Editors: Dr J.C. Bernthal (Middlesex University) and Dr Rebecca Mills (Bournemouth University)
Chapter proposals are invited for an edited collection exploring and evaluating the role of war in Agatha Christie’s life and writing.
Christie’s work is now recognised not only as a distraction from twentieth-century anxieties and conflicts but also as a way of processing them. Christie’s career was created out of her war work in a Torquay dispensary and her awareness of Belgian refugees; her first husband Archibald Christie was an airman during the First World War and her second husband Max Mallowan served in North Africa during the
Second, leaving her behind in Blitzed London. Her work cannot be considered as insulated from these conflicts; themes of displacement, violence, military masculinity and women’s duty resonate throughout her fiction. Gill Plain and Alison Light, for example, have examined the traces of the First World War in the bodies and social scenes of Christie’s Golden Age fiction, while recent television adaptations of And Then There Were None (2015) and Witness for the Prosecution (2016) brought subtexts of post-traumatic stress disorder and social upheaval into the foreground as well as heightening military imagery through lighting and flashbacks.
Engaging with the legacy of the First World War is part of a turn away from a narratological focus on Christie and the clue-puzzle towards a multiplicity of feminist, queer, and sociological readings that contextualise Christie’s work within its contemporary literary, political, and social environments. Existing scholarship tends to focus on World Wars, especially the First, but Christie’s life and career covered diverse fields, stages, and modes of warfare. We aim to present the first detailed study of the theme of war in Christie’s fiction and life-writing, spanning a range of conflicts in England, Europe, the British Empire and beyond, and responses to events from the Boer War to the Cold War.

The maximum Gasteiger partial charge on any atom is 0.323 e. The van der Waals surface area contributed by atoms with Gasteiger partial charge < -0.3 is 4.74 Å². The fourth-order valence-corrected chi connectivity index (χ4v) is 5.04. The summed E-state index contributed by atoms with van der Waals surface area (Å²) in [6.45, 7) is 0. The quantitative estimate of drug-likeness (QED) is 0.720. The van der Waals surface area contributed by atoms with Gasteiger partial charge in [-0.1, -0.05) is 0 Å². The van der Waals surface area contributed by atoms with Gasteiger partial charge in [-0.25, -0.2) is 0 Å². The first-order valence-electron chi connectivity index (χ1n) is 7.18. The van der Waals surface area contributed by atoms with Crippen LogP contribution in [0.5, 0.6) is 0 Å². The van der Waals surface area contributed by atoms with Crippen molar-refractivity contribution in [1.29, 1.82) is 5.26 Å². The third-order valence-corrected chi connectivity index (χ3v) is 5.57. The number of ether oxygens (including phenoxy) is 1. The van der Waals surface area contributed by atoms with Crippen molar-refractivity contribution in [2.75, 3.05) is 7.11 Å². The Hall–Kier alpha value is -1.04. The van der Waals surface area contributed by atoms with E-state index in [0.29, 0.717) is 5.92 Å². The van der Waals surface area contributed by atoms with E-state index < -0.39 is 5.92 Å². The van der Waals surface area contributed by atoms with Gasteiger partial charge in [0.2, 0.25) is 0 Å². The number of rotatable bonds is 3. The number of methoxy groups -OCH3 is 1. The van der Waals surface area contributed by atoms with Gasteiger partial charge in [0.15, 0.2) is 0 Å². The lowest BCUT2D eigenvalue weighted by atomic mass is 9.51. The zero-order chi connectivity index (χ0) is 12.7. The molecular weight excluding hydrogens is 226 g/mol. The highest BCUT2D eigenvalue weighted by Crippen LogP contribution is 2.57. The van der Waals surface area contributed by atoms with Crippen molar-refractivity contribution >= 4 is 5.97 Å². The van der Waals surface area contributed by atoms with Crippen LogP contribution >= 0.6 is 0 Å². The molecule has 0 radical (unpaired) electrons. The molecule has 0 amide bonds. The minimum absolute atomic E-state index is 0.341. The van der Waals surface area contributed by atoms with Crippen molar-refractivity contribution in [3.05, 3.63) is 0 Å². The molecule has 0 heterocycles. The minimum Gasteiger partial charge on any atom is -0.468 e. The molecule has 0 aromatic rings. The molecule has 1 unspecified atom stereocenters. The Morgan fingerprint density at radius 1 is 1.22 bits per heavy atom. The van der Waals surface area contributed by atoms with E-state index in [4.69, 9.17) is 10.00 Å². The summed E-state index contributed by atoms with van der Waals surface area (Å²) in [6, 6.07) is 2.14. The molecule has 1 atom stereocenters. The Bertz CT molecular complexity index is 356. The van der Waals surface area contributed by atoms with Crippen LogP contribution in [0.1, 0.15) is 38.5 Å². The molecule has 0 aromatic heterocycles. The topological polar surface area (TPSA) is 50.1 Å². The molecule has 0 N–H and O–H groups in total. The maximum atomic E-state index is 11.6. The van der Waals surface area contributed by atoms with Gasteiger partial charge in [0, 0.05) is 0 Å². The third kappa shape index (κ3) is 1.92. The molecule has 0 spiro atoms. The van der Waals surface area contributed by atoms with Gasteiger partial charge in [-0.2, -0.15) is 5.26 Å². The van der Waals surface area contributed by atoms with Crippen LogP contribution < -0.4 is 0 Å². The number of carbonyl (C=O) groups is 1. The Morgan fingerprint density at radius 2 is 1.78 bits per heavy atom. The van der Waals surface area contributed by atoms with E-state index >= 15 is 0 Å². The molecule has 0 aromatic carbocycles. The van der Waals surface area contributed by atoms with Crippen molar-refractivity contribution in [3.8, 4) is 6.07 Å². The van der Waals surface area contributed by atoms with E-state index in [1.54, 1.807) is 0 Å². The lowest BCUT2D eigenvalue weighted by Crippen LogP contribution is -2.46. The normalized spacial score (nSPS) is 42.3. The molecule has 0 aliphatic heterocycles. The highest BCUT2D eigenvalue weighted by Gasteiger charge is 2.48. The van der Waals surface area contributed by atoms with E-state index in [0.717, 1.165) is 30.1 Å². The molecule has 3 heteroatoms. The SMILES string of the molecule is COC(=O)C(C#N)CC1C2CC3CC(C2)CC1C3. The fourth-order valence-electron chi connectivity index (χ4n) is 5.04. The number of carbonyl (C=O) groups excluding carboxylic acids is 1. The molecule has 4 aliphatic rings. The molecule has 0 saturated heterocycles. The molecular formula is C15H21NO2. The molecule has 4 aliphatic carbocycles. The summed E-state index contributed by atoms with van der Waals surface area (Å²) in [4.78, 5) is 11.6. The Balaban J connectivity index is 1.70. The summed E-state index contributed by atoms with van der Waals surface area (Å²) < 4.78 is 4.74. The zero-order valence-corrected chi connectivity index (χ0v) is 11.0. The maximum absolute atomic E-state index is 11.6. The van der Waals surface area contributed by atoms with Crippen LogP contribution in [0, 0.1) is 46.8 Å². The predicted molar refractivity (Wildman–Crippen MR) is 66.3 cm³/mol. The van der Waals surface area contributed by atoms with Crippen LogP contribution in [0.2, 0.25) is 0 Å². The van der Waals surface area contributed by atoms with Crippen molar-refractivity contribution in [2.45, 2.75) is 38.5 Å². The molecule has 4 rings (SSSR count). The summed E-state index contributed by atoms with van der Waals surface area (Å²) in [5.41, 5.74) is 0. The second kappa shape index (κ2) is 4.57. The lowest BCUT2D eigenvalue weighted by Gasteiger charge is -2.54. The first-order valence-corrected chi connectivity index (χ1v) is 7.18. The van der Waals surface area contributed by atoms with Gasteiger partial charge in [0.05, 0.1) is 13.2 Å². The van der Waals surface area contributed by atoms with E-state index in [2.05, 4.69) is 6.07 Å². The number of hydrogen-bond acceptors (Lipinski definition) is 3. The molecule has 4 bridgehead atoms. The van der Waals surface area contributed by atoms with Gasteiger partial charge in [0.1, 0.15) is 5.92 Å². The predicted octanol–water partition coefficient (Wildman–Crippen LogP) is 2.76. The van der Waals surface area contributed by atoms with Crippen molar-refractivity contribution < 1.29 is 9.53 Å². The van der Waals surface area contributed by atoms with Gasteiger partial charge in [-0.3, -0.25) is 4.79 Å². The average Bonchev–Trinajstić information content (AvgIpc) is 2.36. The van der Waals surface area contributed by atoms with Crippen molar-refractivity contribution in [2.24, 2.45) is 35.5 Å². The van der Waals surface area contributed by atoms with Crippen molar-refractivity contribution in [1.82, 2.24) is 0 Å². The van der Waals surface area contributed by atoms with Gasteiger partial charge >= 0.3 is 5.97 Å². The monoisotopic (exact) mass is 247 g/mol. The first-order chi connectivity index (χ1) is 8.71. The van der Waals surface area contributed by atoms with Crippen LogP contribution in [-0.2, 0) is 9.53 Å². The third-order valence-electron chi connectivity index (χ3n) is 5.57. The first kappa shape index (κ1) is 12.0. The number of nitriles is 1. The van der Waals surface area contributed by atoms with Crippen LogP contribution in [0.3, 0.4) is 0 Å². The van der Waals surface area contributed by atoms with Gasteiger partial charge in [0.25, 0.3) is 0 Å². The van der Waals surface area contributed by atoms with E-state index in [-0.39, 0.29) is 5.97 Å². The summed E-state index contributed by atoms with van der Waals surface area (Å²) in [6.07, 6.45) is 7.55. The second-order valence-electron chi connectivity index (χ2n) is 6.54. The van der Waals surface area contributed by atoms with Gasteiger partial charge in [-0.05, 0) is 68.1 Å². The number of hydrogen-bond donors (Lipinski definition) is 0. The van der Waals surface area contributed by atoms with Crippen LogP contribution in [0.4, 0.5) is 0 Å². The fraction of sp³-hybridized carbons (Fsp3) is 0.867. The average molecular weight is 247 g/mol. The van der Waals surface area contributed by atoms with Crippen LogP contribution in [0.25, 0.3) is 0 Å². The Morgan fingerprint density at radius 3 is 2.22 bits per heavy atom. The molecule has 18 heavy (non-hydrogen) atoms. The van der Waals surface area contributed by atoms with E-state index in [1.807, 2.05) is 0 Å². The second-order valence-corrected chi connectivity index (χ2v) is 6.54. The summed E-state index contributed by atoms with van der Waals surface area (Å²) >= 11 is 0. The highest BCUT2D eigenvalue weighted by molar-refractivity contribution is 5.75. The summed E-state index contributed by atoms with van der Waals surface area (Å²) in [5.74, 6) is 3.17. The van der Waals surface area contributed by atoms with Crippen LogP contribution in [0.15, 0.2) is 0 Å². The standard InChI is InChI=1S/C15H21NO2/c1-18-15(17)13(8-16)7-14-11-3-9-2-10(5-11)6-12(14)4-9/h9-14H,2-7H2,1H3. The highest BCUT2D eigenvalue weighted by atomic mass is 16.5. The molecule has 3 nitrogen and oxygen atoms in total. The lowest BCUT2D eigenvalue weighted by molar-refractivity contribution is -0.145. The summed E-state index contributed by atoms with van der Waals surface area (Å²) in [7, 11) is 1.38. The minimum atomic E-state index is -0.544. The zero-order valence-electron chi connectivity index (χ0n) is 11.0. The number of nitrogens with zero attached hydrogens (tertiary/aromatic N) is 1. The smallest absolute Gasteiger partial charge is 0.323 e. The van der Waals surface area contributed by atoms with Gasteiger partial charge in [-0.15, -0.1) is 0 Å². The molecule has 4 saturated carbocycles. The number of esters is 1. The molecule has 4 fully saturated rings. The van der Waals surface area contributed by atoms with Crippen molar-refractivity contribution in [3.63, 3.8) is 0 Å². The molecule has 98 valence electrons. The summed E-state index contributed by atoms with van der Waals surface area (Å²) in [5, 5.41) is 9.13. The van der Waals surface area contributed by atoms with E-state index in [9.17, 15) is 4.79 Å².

We therefore invite 300-500 word abstracts for contributions of 6000-8000 words that take a global and in-depth approach to wars and their traces in Christie’s work. Please include a brief biographical note. Topics might include (but are not limited to) the following:
- – Re-evaluating the First World War in Christie’s life-writing and fiction
- – Christie’s war work
- – A comparative approach to war in the work of Christie and her contemporaries
- – The Second World War—the Blitz, rationing, fifth columnists
- – Codes and coding
- – Gender and/or sexuality and war
- – Displacement and exile
- – Colonial wars and empire
- – Foreign fields
- – Nation, ideology and extremism
- – Revolution
- – Representations of Communism and Nazism
- – The Cold War and global conspiracies
- – The Spanish Civil War
- – Thrillers and espionage
- – War in Christie adaptations
- – Memory and war
- – Commemoration
- – Loss and bereavement
- – Terrorism
Deadline for abstracts: 30th June 2017. Estimated deadline for finished chapters: 30th November 2017.